It was only then, Hart said, that she began to suspect what may have happened to her.

She soon began experiencing symptoms that convinced her that she had been raped. She developed vaginosis, a bacterial infection. She also had a mark on her nose, a loose tooth, a sore jaw and a bruised elbow.

Dr. Harry Rinehart of Rinehart Clinic in Wheeler testified that the infection could have been transferred from either sexual contact or extended contact with fecal material.

Hart said that she still did not report her rape because she was afraid to speak to police.

"They were treating me like a criminal," she testified, her voice shaking.

She already had a lawyer for her pending DUII and reckless driving case and attempted to reach her for several days to set up a meeting with police, Hart said. But her lawyer was unavailable to her, canceling their meetings and not returning phone calls.

Emotional reactions

Hart displayed tearful reactions to testimony throughout the trial, causing Miller at one point to protest to the judge that the "emotional outbursts" were distracting the jury.

Hart's court-appointed attorney, Arlo Varri of Portland, countered, "Her belief is that she was raped. I think she's holding up well, considering what she's been through."

Visiting Judge Rudy Murgo observed that people crying in a courtroom is "not new."

Hart, declining the judge's offer for a brief recess, said she had waiting "so long" for this trial, and that she was "trying my hardest to keep my emotions inside."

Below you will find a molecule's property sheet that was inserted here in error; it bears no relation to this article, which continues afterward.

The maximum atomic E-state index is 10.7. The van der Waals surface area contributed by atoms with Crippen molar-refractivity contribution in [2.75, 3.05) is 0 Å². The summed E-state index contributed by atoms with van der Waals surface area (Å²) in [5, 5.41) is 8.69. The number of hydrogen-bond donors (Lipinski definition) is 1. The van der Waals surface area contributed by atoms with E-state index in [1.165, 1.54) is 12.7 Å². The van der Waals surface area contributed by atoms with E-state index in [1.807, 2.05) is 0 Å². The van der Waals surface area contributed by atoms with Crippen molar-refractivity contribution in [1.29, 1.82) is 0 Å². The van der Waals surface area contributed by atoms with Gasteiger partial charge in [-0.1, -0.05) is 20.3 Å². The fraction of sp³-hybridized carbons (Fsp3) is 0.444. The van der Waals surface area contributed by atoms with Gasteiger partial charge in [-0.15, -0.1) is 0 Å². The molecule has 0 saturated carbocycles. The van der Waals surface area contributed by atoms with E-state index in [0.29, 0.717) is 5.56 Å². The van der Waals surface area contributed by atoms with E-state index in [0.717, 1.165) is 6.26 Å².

Miller told the jury that Hart simply invented the rape story to avoid prosecution on the charges against her.

"Who knows why a person might become so enmeshed in a story after the fact," Miller said during her closing arguments. "Maybe she wants to write a book. Maybe she just wants her 15 minutes of fame."

An unusual development

The case was marked by its unusual nature. Murgo interrupted the district attorney's closing arguments Thursday to take questions submitted by the jury.

"That's incredibly unusual," said Douglas Beloof, a law professor at the Lewis and Clark School of law.

But, said Portland criminal defense attorney Laura Graser, who was not associated with the case, jurors are often allowed to ask questions during the course of a trial.

"It's a little bit more new-fangled, maybe within the last five to 10 years that jurors ask questions during the course of a trial," she said. "That doesn't strike me as being terribly surprising."

Jury members asked, in written questions, whether they would be able to see exhibits while deliberating and whether there would be more evidence.

But what likely alarmed the deputy district attorney was one juror's question. He suggested the police had "tunnel vision" in their investigation of the case and asked why they did not investigate the reason Hart was found naked.

Request for a mistrial

Miller asked the judge to declare a mistrial in the case on Friday morning, giving a host of reasons the questions submitted by the jury jeopardized the case. She said jurors were not given necessary instruction prior to submitting the questions, that it put the state at a disadvantage in not being able to respond to the questions and that she was concerned the questions showed that the jurors had engaged in deliberation prior to receiving instructions from the judge.

But Murgo denied the motion after asking Hart whether she wished to proceed with the case.

"She's the one I'm the most concerned about," he said.